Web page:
In what seems like a major victory for the league, the NFL and over 4,000 retired players have agreed to settle all pending lawsuits in a massive stretch of litigation related to allegations that the NFL did not properly warn former players of the dangers of concussions despite prior knowledge of those dangers, and did not do all it could to help those men whose lives had been negatively affected by those injuries. The settlement comes after more than two months of intense negotiations under the supervision of former United States District Judge Layn Phillips, the court-appointed mediator in this case.
The settlement will be submitted for approval to United States District Judge Anita B. Brody, who has been presiding over the cases in Philadelphia. If it is approved, the NFL and NFL properties will pay a total of $765 million for injury settlements and medical benefits for retired players, to fund medical and safety research and to pay all litigation expenses.
“This is a historic agreement, one that will make sure that former NFL players who need and deserve compensation will receive it, and that will promote safety for players at all levels of football,” Judge Phillips said in a statement released Thursday morning by the Alternative Dispute Resolution Center. “Rather than litigate literally thousands of complex individual claims over many years, the parties have reached an agreement that, if approved, will provide relief and support where it is needed at a time when it is most needed. I am deeply grateful to Judge Brody for appointing me as mediator and offering me the opportunity to work on such an important and interesting matter.”
Judge Brody is expected to hear any appeals and potentially approve the settlement within a few weeks.
“Approval of the settlement will require Judge Brody to determine that it is fair, reasonable and adequate in light of the claims and defenses, and the expense, uncertainty and time inherent in litigating the claims, particularly given the benefits provided by the agreement,” Judge Phillips said. “There is no question that this settlement will provide benefits much sooner, and at much less cost, for many more retirees, than would have been achieved through extended litigation. For these and other reasons, I will strongly endorse this settlement in my report to Judge Brody.”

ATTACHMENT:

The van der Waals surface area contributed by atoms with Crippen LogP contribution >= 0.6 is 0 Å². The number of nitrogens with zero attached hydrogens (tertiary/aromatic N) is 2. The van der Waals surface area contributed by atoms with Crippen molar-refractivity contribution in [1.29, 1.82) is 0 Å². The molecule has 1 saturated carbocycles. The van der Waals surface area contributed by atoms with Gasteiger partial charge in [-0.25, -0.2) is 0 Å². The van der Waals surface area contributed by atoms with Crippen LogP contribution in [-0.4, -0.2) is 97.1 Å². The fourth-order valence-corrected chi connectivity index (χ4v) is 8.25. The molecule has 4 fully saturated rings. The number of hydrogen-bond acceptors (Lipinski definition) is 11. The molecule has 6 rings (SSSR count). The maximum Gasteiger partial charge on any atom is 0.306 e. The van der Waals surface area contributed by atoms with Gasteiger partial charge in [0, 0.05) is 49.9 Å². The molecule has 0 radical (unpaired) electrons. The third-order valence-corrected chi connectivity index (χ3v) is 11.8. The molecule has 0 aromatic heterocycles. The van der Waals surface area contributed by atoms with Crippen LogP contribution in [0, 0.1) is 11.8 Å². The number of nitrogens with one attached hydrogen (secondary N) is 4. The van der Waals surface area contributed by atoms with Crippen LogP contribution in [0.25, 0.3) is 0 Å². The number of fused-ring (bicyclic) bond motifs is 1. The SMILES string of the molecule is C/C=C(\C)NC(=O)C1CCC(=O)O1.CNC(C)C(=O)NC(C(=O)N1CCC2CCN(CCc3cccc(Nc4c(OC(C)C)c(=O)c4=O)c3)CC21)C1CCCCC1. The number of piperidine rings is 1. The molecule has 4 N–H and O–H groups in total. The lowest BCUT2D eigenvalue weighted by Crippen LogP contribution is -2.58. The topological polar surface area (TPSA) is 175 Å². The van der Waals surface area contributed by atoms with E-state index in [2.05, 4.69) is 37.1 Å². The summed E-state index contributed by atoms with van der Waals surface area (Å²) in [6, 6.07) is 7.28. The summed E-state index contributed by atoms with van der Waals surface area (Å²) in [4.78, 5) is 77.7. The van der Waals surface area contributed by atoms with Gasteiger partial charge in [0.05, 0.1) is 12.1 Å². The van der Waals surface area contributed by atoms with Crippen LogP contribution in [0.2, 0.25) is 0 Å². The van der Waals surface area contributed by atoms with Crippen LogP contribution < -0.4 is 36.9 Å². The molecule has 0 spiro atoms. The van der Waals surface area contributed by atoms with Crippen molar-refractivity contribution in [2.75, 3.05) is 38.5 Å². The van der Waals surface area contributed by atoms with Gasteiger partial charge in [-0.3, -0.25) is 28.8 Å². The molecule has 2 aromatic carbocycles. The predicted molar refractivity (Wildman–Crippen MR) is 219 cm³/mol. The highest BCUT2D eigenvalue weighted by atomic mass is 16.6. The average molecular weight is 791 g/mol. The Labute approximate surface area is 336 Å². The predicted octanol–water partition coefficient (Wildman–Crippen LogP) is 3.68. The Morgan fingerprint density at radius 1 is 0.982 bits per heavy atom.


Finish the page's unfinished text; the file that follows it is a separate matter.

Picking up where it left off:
It is a class settlement, with no admission of liability from the NFL or NFL Properties, tacit or otherwise. The league would pay half the settlement amount over the next three years, and the second half over the following 17 years. Inherent in the settlement is the seeming difficulty for other potential plaintiffs to file new claims down the road.
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"For a variety of reasons, the underlying theory of this lawsuit about what took place in the past would be difficult to replicate in the future," the statement said.
The $765 million is estimated to be distributed as follows:
- A capped amount of $75 million for baseline medical exams
- A $675 million fund to compensate ex-players or the families of ex-players who have suffered cognitive injuries
- A $10 million research and education fund
- A capped $4 million fund for the costs of giving notice to all the members of the class
- $2 million to compensate the Settlement Administrator for the next 20 years.
According to TheMMQB.com Editor-In-Chief Peter King, legal fees will be paid separately, so the final bill for the NFL could exceed $1 billion.
"Retired players will have the opportunity to participate in baseline medical exams," the statement says, explaining the baseline process. Players with demonstrated cognitive injury, now or in the future, will be able to obtain a monetary award. The decisions regarding who qualifies and the amount of the award will be made by independent doctors and fund administrators agreed upon by the parties, and the federal court in Philadelphia will retain ultimate oversight."
A great many questions remain to be answered, but it would seem in the abstract that both parties agreed to settle for the sake of expediency. A series of cases could have been a far larger financial nightmare. The NFL grosses approximately $9-10 billion per year, and could double that based on new television deals by the end of the decade.
“This is an extraordinary agreement that will provide immediate care and support to retired players and their families,” lead plaintiffs’ attorney Christopher Seeger of Seeger Weiss LLP said in the statement. “This agreement will get help quickly to the men who suffered neurological injuries. It will do so faster and at far less cost, both financially and emotionally, than could have ever been accomplished by continuing to litigate.”